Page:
School Environment Leads to Boys’ Disengagement from Education
Another finding in the report is that boys may be socially structured to disengage from education. The report says, existing social and gender norms and social conditioning may lead to drop-out of boys who do not want to value the education system.
This may be due to several factors –
2. Violent Environment and Inappropriate Disciplinary Methods in Schools
A 2013 RTI International report showed that violent behaviour like physical violence and bullying inside and outside schools may lead to boys’ disengagement from schools. This may lead to disengagement from education and engaging in risky behaviour. Like in Trinidad and Tobago, poorer boys formed school gangs (UNDP, 2012).
3. More Corporal Punishment for Boys in Education System
The existing gender stereotypes make the teachers perceive boys as more tough and undisciplined. As a result, boys experience more corporal punishment than girls. It’s specifically found that in Mongolia boys suffer more corporal punishment and that leads them to drop out from schools.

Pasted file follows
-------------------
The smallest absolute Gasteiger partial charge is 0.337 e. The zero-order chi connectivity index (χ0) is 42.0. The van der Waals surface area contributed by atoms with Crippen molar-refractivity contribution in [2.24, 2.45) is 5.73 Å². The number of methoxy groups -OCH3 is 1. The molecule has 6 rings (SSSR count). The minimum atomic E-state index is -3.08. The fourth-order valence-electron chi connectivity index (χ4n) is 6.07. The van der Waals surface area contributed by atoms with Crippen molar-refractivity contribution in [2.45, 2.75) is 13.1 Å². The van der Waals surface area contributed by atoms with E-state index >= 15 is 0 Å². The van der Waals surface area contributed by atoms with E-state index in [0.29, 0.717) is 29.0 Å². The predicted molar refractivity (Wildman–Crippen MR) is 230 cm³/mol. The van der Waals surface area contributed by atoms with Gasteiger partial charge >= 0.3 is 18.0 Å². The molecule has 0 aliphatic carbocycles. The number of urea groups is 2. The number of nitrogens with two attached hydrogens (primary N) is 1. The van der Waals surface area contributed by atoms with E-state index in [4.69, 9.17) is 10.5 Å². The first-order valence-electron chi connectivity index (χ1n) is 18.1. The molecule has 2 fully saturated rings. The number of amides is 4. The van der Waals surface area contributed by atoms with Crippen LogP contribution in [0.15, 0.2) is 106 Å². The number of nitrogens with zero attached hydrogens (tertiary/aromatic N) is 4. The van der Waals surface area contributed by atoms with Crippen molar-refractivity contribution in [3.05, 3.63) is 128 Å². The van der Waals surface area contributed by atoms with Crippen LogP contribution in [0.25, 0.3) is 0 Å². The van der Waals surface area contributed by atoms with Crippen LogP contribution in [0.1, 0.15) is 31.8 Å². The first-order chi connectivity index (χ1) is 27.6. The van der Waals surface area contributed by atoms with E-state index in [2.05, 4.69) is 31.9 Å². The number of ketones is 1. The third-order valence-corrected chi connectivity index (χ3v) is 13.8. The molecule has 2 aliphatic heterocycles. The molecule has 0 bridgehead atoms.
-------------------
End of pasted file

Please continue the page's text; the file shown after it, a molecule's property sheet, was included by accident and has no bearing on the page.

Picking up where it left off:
A 2014 report from Human Rights Watch showed that poor boys from Adivasi and marginalized communities in India often experience higher levels of corporal punishment that leads them to discontinue their education.
A 2017 study by Robison et. al. also found another form of punishment of boys that excludes them from the education system. Boys in southern parts of United States graduate 10% lesser in numbers due to frequent expulsion from classes or suspension. These boys eventually get engaged in conflict with the juvenile justice system.